Dark this kingdom of her creation may have been, but it is no darker than the real England of today; what Joan Aiken and Terry Pratchett shared was the gift of fantasy; they were able to show through their storytelling the hopeful vision that fiction can offer us, and how it can illustrate the patterns of history in stories aimed at both adults and children – stories for anyone who has ears to hear.

As she said:

  “Why do we want to have alternate worlds? It’s a way of making progress. You have to imagine something before you do it. Therefore, if you write about something, hopefully you write about something that’s better or more interesting than circumstances as they now are, and that way you hope to make a step towards it. “

People need stories, and once read they may never be forgotten, as it seems readers of Joan Aiken are discovering, for as she put it herself,  stories don’t have a tell by date…

 

  *   *   *   *   *   *   *

 

Witch page

Read about the last Joan Aiken here and all of the ‘Wolves’ series

Start at the end why not? A marvellous introduction to the world of Joan Aiken…!

Tributes to Joan Aiken in The Guardian, The Telegraph, and The Times

*   *   *   *

Song illustration by Peter Bailey from the cover of The Gift Giving

a collection of favourite Aiken stories from Virago

Post originally published pre-Brexit, and pandemic in 2015 –

updated in 2020 – where next?

Joan Aiken’s memories of Jessie…

Lamp Glass Granny

Joan’s mother, Jessie McDonald, seen at the age of about one in this picture, was born in Montreal in 1889, to a couple whose families had both emigrated from Scotland in the middle of the nineteenth century; she had a brisk practical manner, and spoke with a warm Scots Canadian accent, although she spent the last half of her life in Sussex, England, where her daughter Joan was born.

The studio portrait of her above, shows a good deal of her determined quality, and how pretty she was going to become.  Many years later her younger sister Grace wrote:

‘Jessie led her class at graduation from McGill and won a scholarship to Radcliffe, the women’s part of Harvard. She did very well the first year and got her H.A. She was told she ought to continue and work for her PhD. However, during this year she met a young man called Conrad Aiken and fell in love with him. They were married the following summer, in 1912, at Cap à l’Aigle, on the north shore of the St. Lawrence.’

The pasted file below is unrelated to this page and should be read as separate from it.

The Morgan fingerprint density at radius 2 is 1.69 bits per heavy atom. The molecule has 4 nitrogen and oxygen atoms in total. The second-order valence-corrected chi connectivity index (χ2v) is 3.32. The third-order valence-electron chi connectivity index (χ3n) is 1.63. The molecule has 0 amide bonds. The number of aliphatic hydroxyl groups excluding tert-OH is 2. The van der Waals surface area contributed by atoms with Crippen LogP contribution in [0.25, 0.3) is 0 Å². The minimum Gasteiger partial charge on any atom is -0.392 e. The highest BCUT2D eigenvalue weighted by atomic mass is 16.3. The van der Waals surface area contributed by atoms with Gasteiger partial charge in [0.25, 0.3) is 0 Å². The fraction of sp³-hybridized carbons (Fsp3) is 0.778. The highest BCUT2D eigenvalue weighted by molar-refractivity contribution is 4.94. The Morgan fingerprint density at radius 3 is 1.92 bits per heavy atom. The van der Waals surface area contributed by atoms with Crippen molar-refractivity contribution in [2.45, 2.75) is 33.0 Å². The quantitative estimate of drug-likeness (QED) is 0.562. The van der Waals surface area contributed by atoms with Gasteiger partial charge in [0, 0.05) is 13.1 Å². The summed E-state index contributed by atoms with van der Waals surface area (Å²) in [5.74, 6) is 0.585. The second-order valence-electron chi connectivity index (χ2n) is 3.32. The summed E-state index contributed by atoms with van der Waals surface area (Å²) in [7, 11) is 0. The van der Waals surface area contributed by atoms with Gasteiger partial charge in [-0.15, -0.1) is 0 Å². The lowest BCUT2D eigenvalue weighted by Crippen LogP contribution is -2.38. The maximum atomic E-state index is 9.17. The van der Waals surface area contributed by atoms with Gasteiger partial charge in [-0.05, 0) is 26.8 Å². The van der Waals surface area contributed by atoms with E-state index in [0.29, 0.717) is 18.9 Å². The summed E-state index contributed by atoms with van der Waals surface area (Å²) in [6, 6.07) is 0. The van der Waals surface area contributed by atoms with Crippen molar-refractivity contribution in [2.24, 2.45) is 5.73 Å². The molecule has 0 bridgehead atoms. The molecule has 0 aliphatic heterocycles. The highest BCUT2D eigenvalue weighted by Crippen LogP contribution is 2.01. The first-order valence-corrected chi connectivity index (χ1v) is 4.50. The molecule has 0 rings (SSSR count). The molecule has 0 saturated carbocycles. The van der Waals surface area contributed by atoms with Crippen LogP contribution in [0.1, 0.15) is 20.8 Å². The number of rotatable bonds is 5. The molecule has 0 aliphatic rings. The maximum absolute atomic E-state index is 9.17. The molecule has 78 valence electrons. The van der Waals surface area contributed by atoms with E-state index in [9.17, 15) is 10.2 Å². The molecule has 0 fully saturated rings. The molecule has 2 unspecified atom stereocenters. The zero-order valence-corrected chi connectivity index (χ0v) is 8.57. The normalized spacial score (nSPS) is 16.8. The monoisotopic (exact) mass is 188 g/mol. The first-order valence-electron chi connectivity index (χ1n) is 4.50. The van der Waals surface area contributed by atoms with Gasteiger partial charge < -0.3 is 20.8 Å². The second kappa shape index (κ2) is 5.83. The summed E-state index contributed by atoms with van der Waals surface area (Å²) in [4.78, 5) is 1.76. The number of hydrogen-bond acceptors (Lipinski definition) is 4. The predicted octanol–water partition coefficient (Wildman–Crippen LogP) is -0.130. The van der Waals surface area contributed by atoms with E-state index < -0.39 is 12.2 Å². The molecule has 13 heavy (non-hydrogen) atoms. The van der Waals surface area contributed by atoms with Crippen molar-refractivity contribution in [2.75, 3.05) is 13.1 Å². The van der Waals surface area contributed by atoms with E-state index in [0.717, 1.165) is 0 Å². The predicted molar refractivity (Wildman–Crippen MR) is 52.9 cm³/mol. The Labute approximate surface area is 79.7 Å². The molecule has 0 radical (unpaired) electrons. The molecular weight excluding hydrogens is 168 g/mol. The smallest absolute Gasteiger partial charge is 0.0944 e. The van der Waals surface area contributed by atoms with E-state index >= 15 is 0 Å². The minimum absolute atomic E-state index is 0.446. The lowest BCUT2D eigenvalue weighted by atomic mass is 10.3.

In the 1920’s the Aikens moved to England with their first two children, John and Jane, and Joan was born there, the only English member of the family.

JA birth page

Grace writes that not long afterwards:

‘Conrad went off to America and became involved with a woman in Boston. In that year he wrote to Jessie and suggested that he bring this new love to England and set up an establishment “A trois “. Jessie would have none of this so she decided to divorce him. It was courageous of her as most of her money had been spent. While the divorce was in progress Mother sent Marian (another sister) over to live with Jessie and the children to prevent any scandal arising. The divorce went through and not long after, Jessie married Martin Armstrong. She told me afterwards that she asked Martin (an old friend of Conrad’s) to marry her, and he agreed, most willingly. They went to live in a dear little house called “Farrs” in Sutton. Martin was in every way a good husband. He taught Jessie many good things about how to live in England, and how to manage the household “helps” that they had, who came in daily from the village.’

It was here that Joan grew up, home-schooled by Jessie for the first twelve years of her life, as Jessie knew that the little village school would not provide much of an education. During the day Joan would also help out in the house, alongside one of these ‘helps’ , a girl called Winnie, as she remembered:

Two small lamp glasses

I thought of this impersonal and unjudgemental comment recently, when, remembering Jessie’s birthday on March 1st, I went to look at the small copy of her photograph on my mantelpiece,  and noticed that the little oil lamp that stood in front of it, next to a shell box of Joan’s labelled ‘A Gift from Rye’ and a china musical box she had given me near the end of her life which played ‘I’ll be loving you, always’, was gently leaking, and the oil had seeped up into the picture.  Shocked, I reached to save it, and with my sleeve caught the glass of the lamp which broke.

I wished I that could also write “small lamp chimney” on a shopping list, together with so many other wishes, and that everything that was lost could be so easily restored.

*   *   *   *   *   *   *

The links above will fill in other parts of this remarkable shared history,  which is imbued for me with an ongoing serendipity, in the line down from mother to daughter and grand daughter, in a way which still surprises and cheers me.

Some readers who know Dido Twite, and have read Dido and Pa will know that Joan Aiken decided to have her favourite heroine share Jessie’s Birthday of March 1st.